Emory history class uses digital storytelling to study political movements

Emory Report | Nov. 28, 2017

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Alabama Gov. George Wallace attempts to block integration at the University of Alabama on June 11, 1963. Wallace's political career is one of the topics students in History 385 will explore in Wednesday's "Documenting the Right" film festival. Public domain image by Warren K. Leffler, U.S. News & World Report Magazine collection at the Library of Congress.

Emory College undergraduates in an upper-level history class are analyzing U.S. political movements by learning about digital storytelling and multimedia production through projects that tap the expertise of the Emory Center for Digital Scholarship (ECDS).

The syllabus for the “History 385: Right-Wing America” class features an assignment to produce brief documentary films that can help viewers better understand an individual, group, incident, debate, or controversy in American history.

The resulting set of short videos will be shown at a public screening on campus on Wednesday, Nov. 29. The "Documenting the Right" Student Film Festival is set for 7 p.m. in White Hall, Room 111.

“I knew about the fascinating visual materials on reactionary politics that we have here at Emory from working and teaching in the Rose Library,” says Joe Crespino, Jimmy Carter Professor of American History. “We also have fantastic librarians — Erica Bruchko has been able to connect our students with a vast array of digital materials that they can use in their films.”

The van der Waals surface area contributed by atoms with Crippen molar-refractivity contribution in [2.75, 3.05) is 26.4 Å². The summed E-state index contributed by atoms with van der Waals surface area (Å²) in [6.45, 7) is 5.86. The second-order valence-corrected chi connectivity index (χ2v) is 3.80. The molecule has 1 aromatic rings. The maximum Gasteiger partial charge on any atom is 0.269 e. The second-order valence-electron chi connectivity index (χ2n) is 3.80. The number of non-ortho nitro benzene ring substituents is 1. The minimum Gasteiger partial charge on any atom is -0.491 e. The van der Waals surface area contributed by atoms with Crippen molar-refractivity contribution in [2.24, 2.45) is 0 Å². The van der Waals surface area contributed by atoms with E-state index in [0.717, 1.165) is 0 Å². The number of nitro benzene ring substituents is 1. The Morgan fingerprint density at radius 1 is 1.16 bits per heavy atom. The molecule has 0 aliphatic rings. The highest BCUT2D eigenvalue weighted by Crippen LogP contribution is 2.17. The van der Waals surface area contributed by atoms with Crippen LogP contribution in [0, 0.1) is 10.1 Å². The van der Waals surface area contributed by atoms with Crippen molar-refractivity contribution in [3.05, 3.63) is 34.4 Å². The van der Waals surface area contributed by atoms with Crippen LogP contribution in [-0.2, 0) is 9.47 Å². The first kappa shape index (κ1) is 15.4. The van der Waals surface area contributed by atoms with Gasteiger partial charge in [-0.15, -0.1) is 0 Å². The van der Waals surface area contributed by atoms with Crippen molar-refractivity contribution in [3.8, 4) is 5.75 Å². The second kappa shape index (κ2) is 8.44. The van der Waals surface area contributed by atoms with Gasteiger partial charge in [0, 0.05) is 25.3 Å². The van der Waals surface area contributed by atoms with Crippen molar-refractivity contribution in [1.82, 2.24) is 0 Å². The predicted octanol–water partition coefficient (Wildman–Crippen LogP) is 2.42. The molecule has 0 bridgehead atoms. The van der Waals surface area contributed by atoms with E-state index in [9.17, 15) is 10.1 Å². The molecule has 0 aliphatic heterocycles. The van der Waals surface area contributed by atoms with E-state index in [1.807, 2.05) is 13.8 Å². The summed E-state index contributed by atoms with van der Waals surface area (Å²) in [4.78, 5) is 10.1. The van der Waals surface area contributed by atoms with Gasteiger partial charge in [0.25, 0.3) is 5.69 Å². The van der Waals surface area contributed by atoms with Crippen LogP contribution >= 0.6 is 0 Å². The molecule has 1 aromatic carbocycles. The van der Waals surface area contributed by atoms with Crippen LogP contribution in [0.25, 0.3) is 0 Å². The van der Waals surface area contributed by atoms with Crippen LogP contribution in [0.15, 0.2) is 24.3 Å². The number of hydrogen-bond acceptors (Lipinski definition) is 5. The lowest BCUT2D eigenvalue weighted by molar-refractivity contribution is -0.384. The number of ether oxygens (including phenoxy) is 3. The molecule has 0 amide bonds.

Steve Bransford, ECDS senior video producer, coached students with video production and consulted with Crespino and his teaching assistant, Laney Graduate School student Virgo Morrison, on related classroom instruction. Students, encouraged to select subjects with compelling visual and audio material, have been able to seek out resources from distinctive Emory collections in Southern history, modern politics and African American history.

Multimedia production helps students learn how to think critically in new ways and to contribute to public scholarship by reaching a broader audience through their studies.

“Producing a video takes a different set of conceptual and creative skills than writing a seminar paper,” Bransford explains. “It’s a different form of expression — you have to craft an argument and a history in visual form.”

The “Documenting the Right” Student Film Festival promises to feature a range of topics that include racism in the political career of George Wallace, white supremacy in Forsyth County, and Atlanta’s “city too busy to hate” slogan. The student films will be evaluated by a panel that includes Crespino, Bransford, Bruchko and Morrison.

“The class is designed to help students learn to approach sensitive topics with dispassion and objectivity, which is not to say neutrality. That’s an important distinction that we talk about in class,” Crespino says. “We work to check personal politics at the classroom door in the pursuit of greater knowledge, insight and wisdom about America’s political past.”